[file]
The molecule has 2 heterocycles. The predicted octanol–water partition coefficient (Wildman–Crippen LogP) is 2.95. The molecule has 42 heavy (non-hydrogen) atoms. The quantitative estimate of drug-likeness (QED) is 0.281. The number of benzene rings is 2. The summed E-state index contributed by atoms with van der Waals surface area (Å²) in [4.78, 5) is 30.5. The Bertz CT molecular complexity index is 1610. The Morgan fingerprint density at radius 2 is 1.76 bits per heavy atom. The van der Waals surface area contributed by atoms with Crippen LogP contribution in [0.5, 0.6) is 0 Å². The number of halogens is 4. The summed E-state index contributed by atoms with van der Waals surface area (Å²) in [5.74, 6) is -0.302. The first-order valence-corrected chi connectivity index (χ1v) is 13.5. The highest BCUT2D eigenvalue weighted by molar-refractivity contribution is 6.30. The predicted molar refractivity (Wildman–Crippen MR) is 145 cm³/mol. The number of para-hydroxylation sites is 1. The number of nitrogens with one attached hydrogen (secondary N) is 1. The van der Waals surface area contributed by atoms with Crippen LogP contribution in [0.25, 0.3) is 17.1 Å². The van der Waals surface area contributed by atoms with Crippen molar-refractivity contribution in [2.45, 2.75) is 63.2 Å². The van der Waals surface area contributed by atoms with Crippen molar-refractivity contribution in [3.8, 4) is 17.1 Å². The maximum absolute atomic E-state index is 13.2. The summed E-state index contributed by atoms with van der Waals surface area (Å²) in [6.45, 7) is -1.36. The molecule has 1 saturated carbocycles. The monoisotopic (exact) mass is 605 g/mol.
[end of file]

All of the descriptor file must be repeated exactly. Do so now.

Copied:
The molecule has 2 heterocycles. The predicted octanol–water partition coefficient (Wildman–Crippen LogP) is 2.95. The molecule has 42 heavy (non-hydrogen) atoms. The quantitative estimate of drug-likeness (QED) is 0.281. The number of benzene rings is 2. The summed E-state index contributed by atoms with van der Waals surface area (Å²) in [4.78, 5) is 30.5. The Bertz CT molecular complexity index is 1610. The Morgan fingerprint density at radius 2 is 1.76 bits per heavy atom. The van der Waals surface area contributed by atoms with Crippen LogP contribution in [0.5, 0.6) is 0 Å². The number of halogens is 4. The summed E-state index contributed by atoms with van der Waals surface area (Å²) in [5.74, 6) is -0.302. The first-order valence-corrected chi connectivity index (χ1v) is 13.5. The highest BCUT2D eigenvalue weighted by molar-refractivity contribution is 6.30. The predicted molar refractivity (Wildman–Crippen MR) is 145 cm³/mol. The number of para-hydroxylation sites is 1. The number of nitrogens with one attached hydrogen (secondary N) is 1. The van der Waals surface area contributed by atoms with Crippen LogP contribution in [0.25, 0.3) is 17.1 Å². The van der Waals surface area contributed by atoms with Crippen molar-refractivity contribution in [2.45, 2.75) is 63.2 Å². The van der Waals surface area contributed by atoms with Crippen molar-refractivity contribution in [3.8, 4) is 17.1 Å². The maximum absolute atomic E-state index is 13.2. The summed E-state index contributed by atoms with van der Waals surface area (Å²) in [6.45, 7) is -1.36. The molecule has 1 saturated carbocycles. The monoisotopic (exact) mass is 605 g/mol.